As everybody who’s anybody prepares to fly to Glasgow to experience a sharp drop in temperature and save the planet by rejecting fossil fuels, except for all the people who aren’t going or won’t save the planet like Vladimir Putin and Xi Jinping, the New York Times suddenly warns that “The Most Important Global Meeting You’ve Probably Never Heard Of Is Now/ Countries are gathering in an effort to stop a biodiversity collapse that scientists say could equal climate change as an existential crisis.” What? There’s another environmental issue? Why weren’t we told? Who said all carbon all the time? Oh, right. Everybody who’s anybody.
Including Justin Trudeau. Whose nimble awareness of the Zeitgeist and lack of ponderous mental baggage led him to spring onto the bandwagon with a Tweet that “The twin crises of climate change and nature loss are impacting our environments, our health, and our livelihoods. It’s up to all of us to tackle these challenges, but we need to be bolder and act faster.” So you’re not already saving us? Perish the thought. His Tweet immediately continued “Our government is committed to doing that.” We were on it all along. Just forgot to say so.
Those of us with more weight on our shoulders wonder whether perhaps some day we can have a problem that is worth solving without being “an existential crisis”. It gets tiring. People burn out. Especially if they find they’ve been lied to. But maybe this time is different. What if the biodiversity crisis is real but gets ignored and the climate crisis is not but gets all the attention? How dumb would the smart people look? How long is it since you last heard an activist, politician or journalist say that our biggest environmental problem was anything other than global warming, whether or not they bought the all-evils-are-one vision?
There was a time when the environmental movement had a lot on its mind. It could worry about both acid rain and overfishing at the same time. But now it’s all climate all the time.
Sitting through the 1972 semi-classic Silent Running starring Bruce Dern and three adorable drones Louie, Huey and Dewey, or 1973’s Soylent Green “starring” Charlton Heston (or trying to), it’s easy to forget that these films presented a powerful warning about our inherent dependence on nature and the hazards of our assault on it. They helped shape the thinking of a generation. So what happened? How did we forget?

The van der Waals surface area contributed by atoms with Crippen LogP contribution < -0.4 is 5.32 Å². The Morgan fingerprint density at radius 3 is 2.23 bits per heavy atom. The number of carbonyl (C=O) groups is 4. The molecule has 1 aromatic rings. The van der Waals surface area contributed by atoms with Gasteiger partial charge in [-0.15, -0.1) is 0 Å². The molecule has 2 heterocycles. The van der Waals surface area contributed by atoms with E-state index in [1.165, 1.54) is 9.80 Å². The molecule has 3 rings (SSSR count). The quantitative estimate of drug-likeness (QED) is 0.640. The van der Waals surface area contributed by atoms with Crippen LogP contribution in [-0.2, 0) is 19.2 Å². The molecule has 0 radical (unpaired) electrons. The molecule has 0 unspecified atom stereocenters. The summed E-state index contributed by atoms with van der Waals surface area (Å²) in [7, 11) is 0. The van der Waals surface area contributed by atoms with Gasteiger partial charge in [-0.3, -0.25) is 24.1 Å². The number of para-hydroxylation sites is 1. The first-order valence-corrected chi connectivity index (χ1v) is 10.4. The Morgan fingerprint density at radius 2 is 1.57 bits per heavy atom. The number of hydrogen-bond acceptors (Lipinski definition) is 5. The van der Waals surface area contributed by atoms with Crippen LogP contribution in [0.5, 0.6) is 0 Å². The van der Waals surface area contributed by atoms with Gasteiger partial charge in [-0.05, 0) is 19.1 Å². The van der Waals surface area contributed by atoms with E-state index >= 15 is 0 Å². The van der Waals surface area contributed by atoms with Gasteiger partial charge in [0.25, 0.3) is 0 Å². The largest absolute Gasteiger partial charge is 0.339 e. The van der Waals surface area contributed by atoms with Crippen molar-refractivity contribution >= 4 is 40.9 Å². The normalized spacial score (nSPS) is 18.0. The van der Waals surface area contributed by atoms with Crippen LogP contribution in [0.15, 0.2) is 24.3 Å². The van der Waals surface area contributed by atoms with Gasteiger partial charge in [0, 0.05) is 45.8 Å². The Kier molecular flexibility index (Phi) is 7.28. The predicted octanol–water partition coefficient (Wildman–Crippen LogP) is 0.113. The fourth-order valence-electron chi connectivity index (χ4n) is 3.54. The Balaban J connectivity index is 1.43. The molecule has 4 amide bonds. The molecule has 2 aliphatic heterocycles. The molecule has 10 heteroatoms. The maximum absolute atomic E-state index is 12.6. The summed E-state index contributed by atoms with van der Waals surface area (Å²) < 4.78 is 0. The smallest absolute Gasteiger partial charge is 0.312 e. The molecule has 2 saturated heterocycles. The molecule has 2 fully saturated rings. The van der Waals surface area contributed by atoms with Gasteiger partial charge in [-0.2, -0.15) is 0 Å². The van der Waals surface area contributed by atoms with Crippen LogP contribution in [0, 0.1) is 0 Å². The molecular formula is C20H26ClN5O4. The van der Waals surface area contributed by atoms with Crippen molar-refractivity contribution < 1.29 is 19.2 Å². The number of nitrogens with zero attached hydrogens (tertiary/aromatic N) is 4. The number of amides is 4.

The Times just remembered with a jolt: “As 20,000 government leaders, journalists, activists and celebrities from around the world prepare to descend on Glasgow for a crucial climate summit starting late this month, another high-level international environmental meeting got started this week. The problem it seeks to tackle: A rapid collapse of species and systems that collectively sustain life on earth. The stakes at the two meetings are equally high, many leading scientists say, but the biodiversity crisis has received far less attention. ‘If the global community continues to see it as a side event, and they continue thinking that climate change is now the thing to really listen to, by the time they wake up on biodiversity it might be too late,’ said Francis Ogwal, one of the leaders of the working group charged with shaping an agreement among nations.”
It seems to us that the point is a valid one. In CDN Executive Director John Robson’s 2017 documentary The Environment: A True Story he showcases the scene from Soylent Green in which Heston bursts into his old friend Sol’s state-sponsored euthanasia complete with video of now-vanished ecosystems from oceans to prairies. And Heston bursts into tears and says “How could I know? How could I… how could I ever imagine?” How is it possible, a half-century later, that we’re again potentially in that position?
Well, one possibility is that climate change sucked all the oxygen out of the room, or all the CO2. Of course the Times can’t face that possibility, and says instead “Because climate change and biodiversity loss are intertwined, with the potential for both win-win solutions and vicious cycles of destruction, they must be addressed together, scientists say.” Huh? Isn’t climate change all about GHGs? And isn’t everything including worms a dreadful hazard because biological processes keep cranking out CO2?
Actually the standard model of man-made global warming is very reductionist, overlooking the existence of complex feedback cycles in favour of amplifying effects and tipping points all based on an essentially monocausal explanation. OK, there are several greenhouse gases. But it’s all about the carbon. And now we hear that “‘The diversity of all of the plants and all of the animals, they actually make the planet function,’ said Anne Larigauderie, an ecologist who directs a leading intergovernmental panel on biodiversity. ‘They ensure that we have oxygen in the air, that we have fertile soils.’” If true, biodiversity might actually generate a robust carbon cycle that happily absorbs an increase and turns it into, who knows, global greening.